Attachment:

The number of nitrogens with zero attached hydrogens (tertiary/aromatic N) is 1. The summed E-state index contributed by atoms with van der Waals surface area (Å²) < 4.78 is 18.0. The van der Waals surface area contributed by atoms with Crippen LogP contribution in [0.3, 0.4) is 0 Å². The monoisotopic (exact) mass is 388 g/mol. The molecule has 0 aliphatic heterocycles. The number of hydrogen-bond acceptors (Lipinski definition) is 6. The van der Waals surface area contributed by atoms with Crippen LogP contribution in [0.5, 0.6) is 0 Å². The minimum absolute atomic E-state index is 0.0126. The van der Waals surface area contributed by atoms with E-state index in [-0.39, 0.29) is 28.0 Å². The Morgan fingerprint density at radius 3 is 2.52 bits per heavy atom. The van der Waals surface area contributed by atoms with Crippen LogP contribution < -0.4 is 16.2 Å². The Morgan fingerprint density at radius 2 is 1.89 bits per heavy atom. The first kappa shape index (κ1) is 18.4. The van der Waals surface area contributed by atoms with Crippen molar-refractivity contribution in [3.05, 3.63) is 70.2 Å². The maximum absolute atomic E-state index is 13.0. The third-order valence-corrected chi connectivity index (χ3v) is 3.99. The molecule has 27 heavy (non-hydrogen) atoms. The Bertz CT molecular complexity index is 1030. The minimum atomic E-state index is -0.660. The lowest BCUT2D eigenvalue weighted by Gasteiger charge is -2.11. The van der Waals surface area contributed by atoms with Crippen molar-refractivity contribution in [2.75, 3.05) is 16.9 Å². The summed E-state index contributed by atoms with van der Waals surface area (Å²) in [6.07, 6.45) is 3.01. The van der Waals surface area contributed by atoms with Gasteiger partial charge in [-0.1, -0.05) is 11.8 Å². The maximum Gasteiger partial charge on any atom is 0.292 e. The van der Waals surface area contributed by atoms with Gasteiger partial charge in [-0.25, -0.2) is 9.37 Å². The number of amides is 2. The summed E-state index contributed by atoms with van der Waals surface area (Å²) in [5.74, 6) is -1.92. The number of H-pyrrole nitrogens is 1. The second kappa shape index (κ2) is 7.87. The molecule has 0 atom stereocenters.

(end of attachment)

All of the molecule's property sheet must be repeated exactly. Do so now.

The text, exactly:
The number of nitrogens with zero attached hydrogens (tertiary/aromatic N) is 1. The summed E-state index contributed by atoms with van der Waals surface area (Å²) < 4.78 is 18.0. The van der Waals surface area contributed by atoms with Crippen LogP contribution in [0.3, 0.4) is 0 Å². The monoisotopic (exact) mass is 388 g/mol. The molecule has 0 aliphatic heterocycles. The number of hydrogen-bond acceptors (Lipinski definition) is 6. The van der Waals surface area contributed by atoms with Crippen LogP contribution in [0.5, 0.6) is 0 Å². The minimum absolute atomic E-state index is 0.0126. The van der Waals surface area contributed by atoms with E-state index in [-0.39, 0.29) is 28.0 Å². The Morgan fingerprint density at radius 3 is 2.52 bits per heavy atom. The van der Waals surface area contributed by atoms with Crippen LogP contribution < -0.4 is 16.2 Å². The Morgan fingerprint density at radius 2 is 1.89 bits per heavy atom. The first kappa shape index (κ1) is 18.4. The van der Waals surface area contributed by atoms with Crippen molar-refractivity contribution in [3.05, 3.63) is 70.2 Å². The maximum absolute atomic E-state index is 13.0. The third-order valence-corrected chi connectivity index (χ3v) is 3.99. The molecule has 27 heavy (non-hydrogen) atoms. The Bertz CT molecular complexity index is 1030. The minimum atomic E-state index is -0.660. The lowest BCUT2D eigenvalue weighted by Gasteiger charge is -2.11. The van der Waals surface area contributed by atoms with Crippen molar-refractivity contribution in [2.75, 3.05) is 16.9 Å². The summed E-state index contributed by atoms with van der Waals surface area (Å²) in [6.07, 6.45) is 3.01. The van der Waals surface area contributed by atoms with Gasteiger partial charge in [-0.1, -0.05) is 11.8 Å². The maximum Gasteiger partial charge on any atom is 0.292 e. The van der Waals surface area contributed by atoms with Gasteiger partial charge in [-0.25, -0.2) is 9.37 Å². The number of amides is 2. The summed E-state index contributed by atoms with van der Waals surface area (Å²) in [5.74, 6) is -1.92. The number of H-pyrrole nitrogens is 1. The second kappa shape index (κ2) is 7.87. The molecule has 0 atom stereocenters.